Wor Women on the Home Front Exhibition
A collection of digital stories has been recorded by women in the North East following their research into the realities of daily existence for their ancestors 100 years ago.
They visited the region’s museums, libraries and archives to uncover little-known accounts of life on the Home Front as part of year-long project Wor Women.
Some, such as Gwen Usher from Gosforth in Newcastle, unearthed their own family histories which help form the centrepiece of the exhibition, which is now open at Newcastle City Library.
The personal stories tell of ordinary women turned pioneers as they embarked on new working careers in a rapidly-changing world.
Gwen, 78, recorded fond memories of her Aunt Mary who lived in Heaton in the early 20th Century.
Mary Gilhome was inspired by a war-time poster which encouraged people to volunteer in the region’s hospitals and she began a career in nursing.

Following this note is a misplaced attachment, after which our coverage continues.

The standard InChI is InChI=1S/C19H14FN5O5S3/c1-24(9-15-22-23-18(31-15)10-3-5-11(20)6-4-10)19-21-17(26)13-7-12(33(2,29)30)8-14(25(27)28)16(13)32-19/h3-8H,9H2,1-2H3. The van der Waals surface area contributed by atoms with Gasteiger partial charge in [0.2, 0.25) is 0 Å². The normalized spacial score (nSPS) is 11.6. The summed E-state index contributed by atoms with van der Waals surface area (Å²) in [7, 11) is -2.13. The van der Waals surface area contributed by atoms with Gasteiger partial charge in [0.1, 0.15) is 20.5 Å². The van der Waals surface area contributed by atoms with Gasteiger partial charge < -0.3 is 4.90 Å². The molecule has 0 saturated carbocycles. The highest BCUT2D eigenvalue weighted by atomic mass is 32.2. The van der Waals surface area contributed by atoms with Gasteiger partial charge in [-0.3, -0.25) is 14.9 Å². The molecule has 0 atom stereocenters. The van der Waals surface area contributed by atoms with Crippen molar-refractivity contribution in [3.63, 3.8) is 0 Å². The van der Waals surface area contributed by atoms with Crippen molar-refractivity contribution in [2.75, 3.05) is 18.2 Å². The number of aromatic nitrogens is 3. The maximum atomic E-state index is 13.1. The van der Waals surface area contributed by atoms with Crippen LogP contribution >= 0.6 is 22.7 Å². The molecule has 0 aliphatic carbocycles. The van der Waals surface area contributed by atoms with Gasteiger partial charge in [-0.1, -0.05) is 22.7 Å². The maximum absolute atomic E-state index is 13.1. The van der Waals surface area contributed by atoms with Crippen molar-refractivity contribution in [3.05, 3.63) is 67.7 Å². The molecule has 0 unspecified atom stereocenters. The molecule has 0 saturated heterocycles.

“My aunt felt she had to do something towards the war effort,” said Gwen. “She knew they would need nurses. That was the early days of women going to work.”
Wor Women is funded by the Heritage Lottery Fund through its centenary programme helping communities mark the impact of the Fist World War on the lives of women back home.
Some of the work was shown at Beamish on international women’s day and extracts will also go on display at St Mary Heritage Centre in Gateshead on May 30 as part of Local History Month.
The exhibition will run on level four of Newcastle City Library from May 1-31 ahead of a tour. You can watch their stories here.